This article was originally published in The Notebook. In August 2020, The Notebook became Chalkbeat Philadelphia.
The Philadelphia Federation of Teachers and the Philadelphia Coalition Advocating for Public Schools are seeking a resolution from City Council and a non-binding referendum on the November ballot calling for the School Reform Commission to be disbanded and the District returned to local control.
The PFT and PCAPS held a press conference Tuesday to announce the results of an informal survey of about 3,000 parents and residents that found overwhelming support for replacing the SRC with a local school board that is either elected or appointed by the mayor.
The state took over the District in 2001, citing fiscal and academic distress. However, in 13 years under the SRC, the District’s financial problems have only worsened, with many schools lacking basic services.
State Sen. Vincent Hughes, State Rep. Cherelle Parker and City Councilwoman Jannie Blackwell joined the PFT at the press conference.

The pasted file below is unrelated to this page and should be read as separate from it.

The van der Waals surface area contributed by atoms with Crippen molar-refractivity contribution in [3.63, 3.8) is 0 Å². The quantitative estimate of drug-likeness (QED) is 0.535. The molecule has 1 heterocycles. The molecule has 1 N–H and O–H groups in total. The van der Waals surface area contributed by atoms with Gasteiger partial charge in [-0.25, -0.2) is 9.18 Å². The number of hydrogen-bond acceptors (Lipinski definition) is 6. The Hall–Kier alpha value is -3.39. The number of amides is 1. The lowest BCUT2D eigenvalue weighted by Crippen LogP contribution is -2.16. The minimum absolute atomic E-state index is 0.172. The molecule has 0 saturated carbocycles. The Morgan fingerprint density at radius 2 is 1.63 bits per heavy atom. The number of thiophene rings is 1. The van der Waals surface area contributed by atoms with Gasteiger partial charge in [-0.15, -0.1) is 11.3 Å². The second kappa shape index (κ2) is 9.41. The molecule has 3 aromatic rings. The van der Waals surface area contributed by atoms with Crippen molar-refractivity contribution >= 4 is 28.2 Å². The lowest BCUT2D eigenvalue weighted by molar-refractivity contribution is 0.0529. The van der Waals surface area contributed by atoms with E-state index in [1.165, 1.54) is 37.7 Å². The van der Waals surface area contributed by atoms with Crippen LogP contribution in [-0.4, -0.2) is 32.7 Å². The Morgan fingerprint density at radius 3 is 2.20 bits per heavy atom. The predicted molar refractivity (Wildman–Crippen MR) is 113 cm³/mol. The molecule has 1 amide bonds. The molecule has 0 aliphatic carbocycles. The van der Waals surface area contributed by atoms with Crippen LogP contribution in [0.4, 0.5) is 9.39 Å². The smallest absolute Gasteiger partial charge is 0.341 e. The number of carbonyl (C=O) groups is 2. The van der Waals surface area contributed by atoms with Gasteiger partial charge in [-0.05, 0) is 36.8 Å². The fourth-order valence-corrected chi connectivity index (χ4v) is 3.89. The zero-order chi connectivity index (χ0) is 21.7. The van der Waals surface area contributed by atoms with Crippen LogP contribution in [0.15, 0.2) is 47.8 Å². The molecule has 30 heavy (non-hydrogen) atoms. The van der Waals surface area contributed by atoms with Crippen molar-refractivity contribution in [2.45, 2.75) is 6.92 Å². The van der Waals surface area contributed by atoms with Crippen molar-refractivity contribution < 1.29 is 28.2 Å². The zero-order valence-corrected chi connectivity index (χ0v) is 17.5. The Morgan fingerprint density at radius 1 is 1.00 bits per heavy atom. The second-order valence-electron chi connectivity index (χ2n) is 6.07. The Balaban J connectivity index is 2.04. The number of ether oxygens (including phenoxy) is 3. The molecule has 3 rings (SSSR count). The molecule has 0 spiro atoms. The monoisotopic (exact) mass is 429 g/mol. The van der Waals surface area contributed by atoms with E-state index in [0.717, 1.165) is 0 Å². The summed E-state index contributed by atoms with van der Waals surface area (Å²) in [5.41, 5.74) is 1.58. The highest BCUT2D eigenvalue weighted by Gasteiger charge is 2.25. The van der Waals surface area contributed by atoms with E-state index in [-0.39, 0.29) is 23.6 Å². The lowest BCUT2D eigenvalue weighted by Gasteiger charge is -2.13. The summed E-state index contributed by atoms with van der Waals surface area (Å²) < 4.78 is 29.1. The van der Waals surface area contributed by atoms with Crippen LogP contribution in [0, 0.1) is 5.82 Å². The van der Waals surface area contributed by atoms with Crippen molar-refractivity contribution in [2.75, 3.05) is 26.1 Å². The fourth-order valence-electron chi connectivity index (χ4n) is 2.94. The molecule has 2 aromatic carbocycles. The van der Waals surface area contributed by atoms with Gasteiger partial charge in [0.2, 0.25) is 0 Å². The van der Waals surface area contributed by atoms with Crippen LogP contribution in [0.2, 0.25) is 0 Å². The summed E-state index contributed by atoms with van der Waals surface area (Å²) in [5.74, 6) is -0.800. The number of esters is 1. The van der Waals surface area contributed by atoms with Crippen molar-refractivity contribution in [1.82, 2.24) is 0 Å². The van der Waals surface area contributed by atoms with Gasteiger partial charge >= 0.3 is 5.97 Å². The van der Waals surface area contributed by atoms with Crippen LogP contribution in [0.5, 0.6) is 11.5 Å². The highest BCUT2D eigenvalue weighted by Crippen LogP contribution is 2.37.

Parker said that the next few months will be crucial as the state, city and District finalize their budgets. Parker said the "unfunding" of public education is a statewide issue.
Hughes said that a major reason for abolishing the SRC — which has three members appointed by the governor and two by the mayor — is that its members haven’t demanded more funding from the state. He said his constituents tell him that they are most concerned about the condition of the city’s schools.
Philadelphia is the only one of the Commonwealth’s 500 school districts that does not have an elected local school board. Several others, including Chester-Upland, have also been declared "distressed" and put under state control for varying periods of time.